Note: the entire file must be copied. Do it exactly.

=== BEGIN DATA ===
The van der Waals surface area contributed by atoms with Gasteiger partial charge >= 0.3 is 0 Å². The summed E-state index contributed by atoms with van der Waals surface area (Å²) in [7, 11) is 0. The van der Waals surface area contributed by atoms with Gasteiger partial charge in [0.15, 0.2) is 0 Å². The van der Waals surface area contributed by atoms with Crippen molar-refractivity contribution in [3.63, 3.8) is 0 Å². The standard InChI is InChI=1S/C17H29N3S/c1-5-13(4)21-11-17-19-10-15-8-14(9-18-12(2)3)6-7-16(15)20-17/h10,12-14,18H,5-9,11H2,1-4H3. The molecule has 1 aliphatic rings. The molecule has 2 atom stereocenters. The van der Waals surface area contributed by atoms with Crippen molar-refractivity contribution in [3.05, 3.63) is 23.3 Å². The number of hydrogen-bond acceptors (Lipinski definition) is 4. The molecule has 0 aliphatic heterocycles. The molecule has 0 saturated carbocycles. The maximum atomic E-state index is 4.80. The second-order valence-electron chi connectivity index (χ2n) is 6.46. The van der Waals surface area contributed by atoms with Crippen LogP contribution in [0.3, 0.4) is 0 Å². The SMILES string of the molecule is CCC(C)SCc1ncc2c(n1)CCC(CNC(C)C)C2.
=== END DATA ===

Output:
The van der Waals surface area contributed by atoms with Gasteiger partial charge >= 0.3 is 0 Å². The summed E-state index contributed by atoms with van der Waals surface area (Å²) in [7, 11) is 0. The van der Waals surface area contributed by atoms with Gasteiger partial charge in [0.15, 0.2) is 0 Å². The van der Waals surface area contributed by atoms with Crippen molar-refractivity contribution in [3.63, 3.8) is 0 Å². The standard InChI is InChI=1S/C17H29N3S/c1-5-13(4)21-11-17-19-10-15-8-14(9-18-12(2)3)6-7-16(15)20-17/h10,12-14,18H,5-9,11H2,1-4H3. The molecule has 1 aliphatic rings. The molecule has 2 atom stereocenters. The van der Waals surface area contributed by atoms with Crippen molar-refractivity contribution in [3.05, 3.63) is 23.3 Å². The number of hydrogen-bond acceptors (Lipinski definition) is 4. The molecule has 0 aliphatic heterocycles. The molecule has 0 saturated carbocycles. The maximum atomic E-state index is 4.80. The second-order valence-electron chi connectivity index (χ2n) is 6.46. The van der Waals surface area contributed by atoms with Crippen LogP contribution in [0.3, 0.4) is 0 Å². The SMILES string of the molecule is CCC(C)SCc1ncc2c(n1)CCC(CNC(C)C)C2.